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Dividing Property and Assets

A divorce severs the business ties a couple has by virtue of marrying and conducting the business of life as a partnership.  Assets acquired after the date parties marry is categorized as marital property.  Debts incurred after the date parties marry is viewed under Colorado law as marital debt.  Marital assets and marital debts are to be divided between divorcing parties in a manner that is fair and equitable to each of them.  If parties are unable to agree on what is fair, a judge will make the allocation s/he deems fair and equitable after a permanent orders hearing, essentially a trial.  Judges are accorded a great deal of discretion in deciding what is fair under all of the facts and circumstances presented as evidence in the course of the trial.

What is “fair” is a complicated question and may be very different depending on which party you ask.  For purposes of a divorce, whether an asset is marital property does not turn on whose name the property is titled in or in whose name an account is held.  Take the example of a retirement account, the value of funds contributed to the retirement account of an employed wife while she is married is marital property, regardless that only she is the employee entitled to contribute to her employer’s retirement program, and that her name and social security number are associated with the account.  The financial lives of people who are married to each other are presumed to be highly intertwined, and like a business partnership, the totality of assets and debts of a marital  partnership depend on the contributions made by both partners, regardless that each partner’s contribution has been different from the other’s.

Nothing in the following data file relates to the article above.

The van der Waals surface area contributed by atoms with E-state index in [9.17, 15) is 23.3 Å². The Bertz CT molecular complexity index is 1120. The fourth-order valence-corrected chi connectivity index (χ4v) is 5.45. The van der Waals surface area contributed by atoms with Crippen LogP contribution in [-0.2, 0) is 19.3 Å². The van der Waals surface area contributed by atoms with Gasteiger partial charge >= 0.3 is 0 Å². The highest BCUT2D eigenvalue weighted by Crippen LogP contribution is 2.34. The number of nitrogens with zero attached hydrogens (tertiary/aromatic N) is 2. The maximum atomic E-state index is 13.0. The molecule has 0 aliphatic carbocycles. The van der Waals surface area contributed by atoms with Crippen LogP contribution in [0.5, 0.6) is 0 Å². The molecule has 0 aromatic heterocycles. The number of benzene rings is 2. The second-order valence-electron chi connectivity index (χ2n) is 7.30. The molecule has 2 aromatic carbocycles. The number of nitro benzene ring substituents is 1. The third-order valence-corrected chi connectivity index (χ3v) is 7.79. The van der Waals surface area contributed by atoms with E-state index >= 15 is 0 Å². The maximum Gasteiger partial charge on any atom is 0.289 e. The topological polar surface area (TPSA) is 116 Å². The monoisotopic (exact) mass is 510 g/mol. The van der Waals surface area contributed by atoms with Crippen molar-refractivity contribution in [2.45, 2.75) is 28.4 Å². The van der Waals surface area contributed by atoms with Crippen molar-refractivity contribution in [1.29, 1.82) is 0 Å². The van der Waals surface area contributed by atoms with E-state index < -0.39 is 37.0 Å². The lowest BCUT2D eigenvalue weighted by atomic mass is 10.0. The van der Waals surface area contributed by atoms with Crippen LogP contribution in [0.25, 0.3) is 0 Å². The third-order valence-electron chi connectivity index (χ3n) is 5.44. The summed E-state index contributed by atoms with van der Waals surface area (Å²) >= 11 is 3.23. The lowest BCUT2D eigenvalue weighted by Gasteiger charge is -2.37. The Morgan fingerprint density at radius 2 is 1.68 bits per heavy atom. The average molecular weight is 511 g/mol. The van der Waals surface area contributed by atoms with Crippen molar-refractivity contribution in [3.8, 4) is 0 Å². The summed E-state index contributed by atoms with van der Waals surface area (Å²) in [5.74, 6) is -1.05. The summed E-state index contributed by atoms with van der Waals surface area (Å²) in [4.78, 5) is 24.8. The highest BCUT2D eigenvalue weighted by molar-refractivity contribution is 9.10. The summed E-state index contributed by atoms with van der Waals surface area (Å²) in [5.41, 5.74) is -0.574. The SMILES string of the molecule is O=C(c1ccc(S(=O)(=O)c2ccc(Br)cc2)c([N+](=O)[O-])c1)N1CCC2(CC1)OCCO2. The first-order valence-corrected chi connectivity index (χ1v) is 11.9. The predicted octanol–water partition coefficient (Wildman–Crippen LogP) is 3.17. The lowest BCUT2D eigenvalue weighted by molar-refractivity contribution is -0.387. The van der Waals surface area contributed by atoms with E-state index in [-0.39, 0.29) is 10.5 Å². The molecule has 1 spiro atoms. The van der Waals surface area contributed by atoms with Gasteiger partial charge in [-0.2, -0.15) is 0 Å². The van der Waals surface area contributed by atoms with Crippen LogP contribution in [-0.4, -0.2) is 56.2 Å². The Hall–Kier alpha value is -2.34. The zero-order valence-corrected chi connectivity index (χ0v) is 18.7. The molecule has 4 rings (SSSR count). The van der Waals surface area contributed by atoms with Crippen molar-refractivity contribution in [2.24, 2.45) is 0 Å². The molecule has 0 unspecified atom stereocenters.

Taking the example of a retirement account further, it may have both a separate as well as a marital property component.  What was in a party’s retirement account on the date of marriage is that party’s separate property.  However, all increases in the value of that account after the date of marriage are marital property.  If a divorce occurs 25 years after the date of marriage, it may be difficult for a party to prove the portion of the account that was separate if s/he has not retained financial records showing account values as of the date of their marriage.  Financial institutions cannot be counted on to maintain financial records more than a specified number of years or may no longer exist by the time parties divorce.  If a party cannot prove the value of the portion of an account that was their separate property, the default characterization of the entire account is as marital property, subject to division at the time of divorce.

Numerous factors affect what is fair in the context of each unique marriage.  Are there adequate resources to maintain a standard of living that parties enjoyed during their marriage?  If not, how is it fair to share lifestyle changes that may be inevitable.  Attention needs to be given to the tax ramifications of allocating marital property one way as opposed to another.  Is there property that will be income-producing, which, if allocated to a non-working spouse, will lessen his or her need to receive maintenance?  What is the tax basis in real property or stocks that are being divided?  Will there be capital gains taxes on that property when it is later sold by the party to whom it is allocated at the time of divorce?  What Orders may be required to divide retirement accounts so that no tax consequences are triggered by the division of a single account into two?  Are there limitations on the transferability of certain assets, even though they are marital property?  If one party is the owner of a business, how should it be valued?

Numerous questions must be answered before an allocation that is fair and equitable to both parties can be determined.  Proceeding without experienced legal help may result in mistakes that are difficult if not impossible to correct after a divorce decree is entered.